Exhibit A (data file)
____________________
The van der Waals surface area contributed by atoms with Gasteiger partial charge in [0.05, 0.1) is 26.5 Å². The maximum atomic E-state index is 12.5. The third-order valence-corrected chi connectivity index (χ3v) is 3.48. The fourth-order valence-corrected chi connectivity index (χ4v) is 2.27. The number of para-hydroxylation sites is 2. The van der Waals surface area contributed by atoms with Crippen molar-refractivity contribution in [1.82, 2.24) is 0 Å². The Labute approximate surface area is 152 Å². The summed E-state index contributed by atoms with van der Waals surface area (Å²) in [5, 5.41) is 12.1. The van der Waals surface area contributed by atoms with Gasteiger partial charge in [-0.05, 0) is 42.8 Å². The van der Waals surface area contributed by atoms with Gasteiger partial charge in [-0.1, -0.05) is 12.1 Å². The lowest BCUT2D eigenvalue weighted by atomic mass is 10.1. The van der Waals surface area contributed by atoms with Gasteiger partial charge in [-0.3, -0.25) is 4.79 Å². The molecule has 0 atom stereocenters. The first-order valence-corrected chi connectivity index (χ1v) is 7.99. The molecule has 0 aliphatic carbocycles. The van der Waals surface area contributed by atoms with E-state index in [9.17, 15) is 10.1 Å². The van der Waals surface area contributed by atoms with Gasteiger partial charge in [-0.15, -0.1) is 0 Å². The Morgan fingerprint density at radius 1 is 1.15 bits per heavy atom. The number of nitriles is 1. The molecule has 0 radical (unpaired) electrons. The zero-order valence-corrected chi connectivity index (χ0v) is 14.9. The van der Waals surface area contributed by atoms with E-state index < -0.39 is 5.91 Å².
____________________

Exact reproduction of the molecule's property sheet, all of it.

The van der Waals surface area contributed by atoms with Gasteiger partial charge in [0.05, 0.1) is 26.5 Å². The maximum atomic E-state index is 12.5. The third-order valence-corrected chi connectivity index (χ3v) is 3.48. The fourth-order valence-corrected chi connectivity index (χ4v) is 2.27. The number of para-hydroxylation sites is 2. The van der Waals surface area contributed by atoms with Crippen molar-refractivity contribution in [1.82, 2.24) is 0 Å². The Labute approximate surface area is 152 Å². The summed E-state index contributed by atoms with van der Waals surface area (Å²) in [5, 5.41) is 12.1. The van der Waals surface area contributed by atoms with Gasteiger partial charge in [-0.05, 0) is 42.8 Å². The van der Waals surface area contributed by atoms with Gasteiger partial charge in [-0.1, -0.05) is 12.1 Å². The lowest BCUT2D eigenvalue weighted by atomic mass is 10.1. The van der Waals surface area contributed by atoms with Gasteiger partial charge in [-0.3, -0.25) is 4.79 Å². The molecule has 0 atom stereocenters. The first-order valence-corrected chi connectivity index (χ1v) is 7.99. The molecule has 0 aliphatic carbocycles. The van der Waals surface area contributed by atoms with E-state index in [9.17, 15) is 10.1 Å². The van der Waals surface area contributed by atoms with Gasteiger partial charge in [-0.15, -0.1) is 0 Å². The Morgan fingerprint density at radius 1 is 1.15 bits per heavy atom. The number of nitriles is 1. The molecule has 0 radical (unpaired) electrons. The zero-order valence-corrected chi connectivity index (χ0v) is 14.9. The van der Waals surface area contributed by atoms with E-state index < -0.39 is 5.91 Å².